Two Northland dune lakes are part of a ground-breaking international study measuring the presence of microplastics in lakes.
Microplastics — tiny pieces of plastic waste, often invisible to the naked eye — are created when plastic bottles, bags, wrapping and other items break down. They also come from car tyres, synthetic clothing and fishing nets and are washed into waterways by rain and water runoff.
Microplastics in the marine environment are known to harm animals, birds and kaimoana, but no one has ever measured how prevalent they are in New Zealand's freshwater lakes.
The results of the study will guide attempts to protect waterways from the emerging pollutant.
The Northland Regional Council (NRC) and the National Institute of Water and Atmospheric Research (Niwa) are taking part in Galactic, a two-year global study of microplastic levels in lakes.
The project involves gathering water from the surfaces of 54 lakes in 22 countries. Universities in Canada, Italy and the UK are analysing the samples, a complex process that comes at no cost to NRC.
In September, NRC staff took samples from two of Northland's most precious dune lakes, the 198ha Lake Taharoa (in Kaipara's Kai Iwi Lakes) and 56ha Lake Ngatu (northwest of Awanui in the Far North).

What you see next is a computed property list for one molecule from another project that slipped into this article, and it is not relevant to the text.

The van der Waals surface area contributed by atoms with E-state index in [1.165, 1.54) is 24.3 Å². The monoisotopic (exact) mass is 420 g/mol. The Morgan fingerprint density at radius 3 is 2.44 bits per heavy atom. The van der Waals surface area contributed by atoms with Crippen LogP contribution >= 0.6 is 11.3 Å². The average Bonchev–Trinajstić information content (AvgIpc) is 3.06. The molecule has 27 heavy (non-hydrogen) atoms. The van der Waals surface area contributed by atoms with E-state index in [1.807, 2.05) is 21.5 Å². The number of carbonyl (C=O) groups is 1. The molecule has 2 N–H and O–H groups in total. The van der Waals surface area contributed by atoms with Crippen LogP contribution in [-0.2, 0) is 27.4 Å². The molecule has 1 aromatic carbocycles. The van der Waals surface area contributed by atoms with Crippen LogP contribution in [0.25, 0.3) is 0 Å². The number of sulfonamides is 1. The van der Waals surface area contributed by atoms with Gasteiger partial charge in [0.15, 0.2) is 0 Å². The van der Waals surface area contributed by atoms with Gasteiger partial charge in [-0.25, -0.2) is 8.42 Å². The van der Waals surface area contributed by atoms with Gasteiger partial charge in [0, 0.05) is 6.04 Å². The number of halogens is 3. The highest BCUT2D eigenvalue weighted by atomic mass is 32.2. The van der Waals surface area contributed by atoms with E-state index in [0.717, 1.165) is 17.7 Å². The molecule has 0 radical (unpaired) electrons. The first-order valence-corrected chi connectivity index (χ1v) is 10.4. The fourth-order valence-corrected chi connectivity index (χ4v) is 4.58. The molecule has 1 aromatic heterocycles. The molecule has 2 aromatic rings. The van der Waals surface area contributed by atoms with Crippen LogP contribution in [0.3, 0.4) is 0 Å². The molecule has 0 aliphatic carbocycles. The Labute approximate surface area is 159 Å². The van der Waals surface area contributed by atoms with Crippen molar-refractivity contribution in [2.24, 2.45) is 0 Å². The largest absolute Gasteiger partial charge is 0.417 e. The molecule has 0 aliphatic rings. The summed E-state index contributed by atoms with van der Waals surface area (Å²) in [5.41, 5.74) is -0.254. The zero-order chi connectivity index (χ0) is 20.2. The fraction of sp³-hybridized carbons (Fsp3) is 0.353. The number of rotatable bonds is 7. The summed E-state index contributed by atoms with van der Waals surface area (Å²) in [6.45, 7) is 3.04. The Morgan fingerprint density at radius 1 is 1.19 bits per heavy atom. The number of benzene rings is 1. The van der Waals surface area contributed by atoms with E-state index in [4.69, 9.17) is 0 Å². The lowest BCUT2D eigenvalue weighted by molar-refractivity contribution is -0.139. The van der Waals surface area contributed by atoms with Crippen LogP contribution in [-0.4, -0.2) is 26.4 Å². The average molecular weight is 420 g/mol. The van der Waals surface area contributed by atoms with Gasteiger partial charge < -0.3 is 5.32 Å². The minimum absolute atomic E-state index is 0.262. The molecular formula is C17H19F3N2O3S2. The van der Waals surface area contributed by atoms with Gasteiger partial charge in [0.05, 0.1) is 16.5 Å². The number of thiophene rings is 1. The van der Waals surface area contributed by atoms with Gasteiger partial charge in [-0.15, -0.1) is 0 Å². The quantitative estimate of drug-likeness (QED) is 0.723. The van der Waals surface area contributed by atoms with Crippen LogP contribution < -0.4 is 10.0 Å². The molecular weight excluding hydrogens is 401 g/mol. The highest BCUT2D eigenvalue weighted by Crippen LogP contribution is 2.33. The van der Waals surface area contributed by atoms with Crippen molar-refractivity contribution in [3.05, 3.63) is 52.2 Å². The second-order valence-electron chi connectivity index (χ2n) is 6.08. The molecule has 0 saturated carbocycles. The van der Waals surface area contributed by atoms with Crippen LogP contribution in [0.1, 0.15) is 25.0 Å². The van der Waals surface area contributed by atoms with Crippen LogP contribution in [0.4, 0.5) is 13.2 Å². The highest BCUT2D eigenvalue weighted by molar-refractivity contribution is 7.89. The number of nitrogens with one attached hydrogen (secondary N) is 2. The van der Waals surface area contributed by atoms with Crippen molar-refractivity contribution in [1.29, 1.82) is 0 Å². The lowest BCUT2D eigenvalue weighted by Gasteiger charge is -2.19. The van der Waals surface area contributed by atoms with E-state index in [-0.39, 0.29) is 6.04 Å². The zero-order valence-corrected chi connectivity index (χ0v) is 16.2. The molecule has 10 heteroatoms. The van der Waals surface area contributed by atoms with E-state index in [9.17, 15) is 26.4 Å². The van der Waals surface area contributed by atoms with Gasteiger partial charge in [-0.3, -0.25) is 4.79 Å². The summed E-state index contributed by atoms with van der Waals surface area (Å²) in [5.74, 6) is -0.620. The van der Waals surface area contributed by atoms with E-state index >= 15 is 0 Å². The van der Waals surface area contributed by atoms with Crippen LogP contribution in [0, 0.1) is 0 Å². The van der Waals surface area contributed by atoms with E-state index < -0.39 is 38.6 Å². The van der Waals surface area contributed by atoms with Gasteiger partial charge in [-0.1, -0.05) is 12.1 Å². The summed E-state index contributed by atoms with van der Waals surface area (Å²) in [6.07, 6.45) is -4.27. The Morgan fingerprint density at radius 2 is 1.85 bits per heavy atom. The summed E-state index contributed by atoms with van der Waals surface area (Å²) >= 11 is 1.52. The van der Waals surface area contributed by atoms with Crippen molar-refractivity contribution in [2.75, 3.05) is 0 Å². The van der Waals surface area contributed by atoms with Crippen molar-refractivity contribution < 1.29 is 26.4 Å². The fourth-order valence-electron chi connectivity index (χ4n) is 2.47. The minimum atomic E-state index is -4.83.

That entailed using a boat to drag a fine plankton net across each lake's surface, then rinsing the net with pure water to collect the microplastics samples.
The project is strongly supported by Ngāi Takoto (Lake Ngatu) and the Taharoa Domain Governance Committee.
Niwa asked the NRC to participate because the organisations already work together to monitor plastic in coastal areas and litter in Whangārei's Hātea River.
NRC freshwater scientist Manas Chakraborty said Northland's dune lakes supported native fish, invertebrates and kākahi (freshwater mussels) and were very sensitive to pollution.
"No one knows how microplastics affect freshwater animals, because this hasn't been studied in-depth before. But several of them are filter feeders, meaning they filter water to get food, so microplastics can easily accumulate in their systems," he said.
''Being part of this world-first study will give us valuable information, such as to what extent microplastics are accumulated in the system, what types of plastic there are, where they come from, and how long they stay in the freshwater system. It enables us to establish a valuable baseline for future studies."
NRC deputy chairman Justin Blaikie it wasn't known how much microplastic pollution the environment could deal with and how it could be treated.
''This research will build our knowledge of the issue so we can be prepared and put measures in place to manage future problems. We are very fortunate to get Te Taitokerau involved in this exceptional, first-of-its-kind international project.''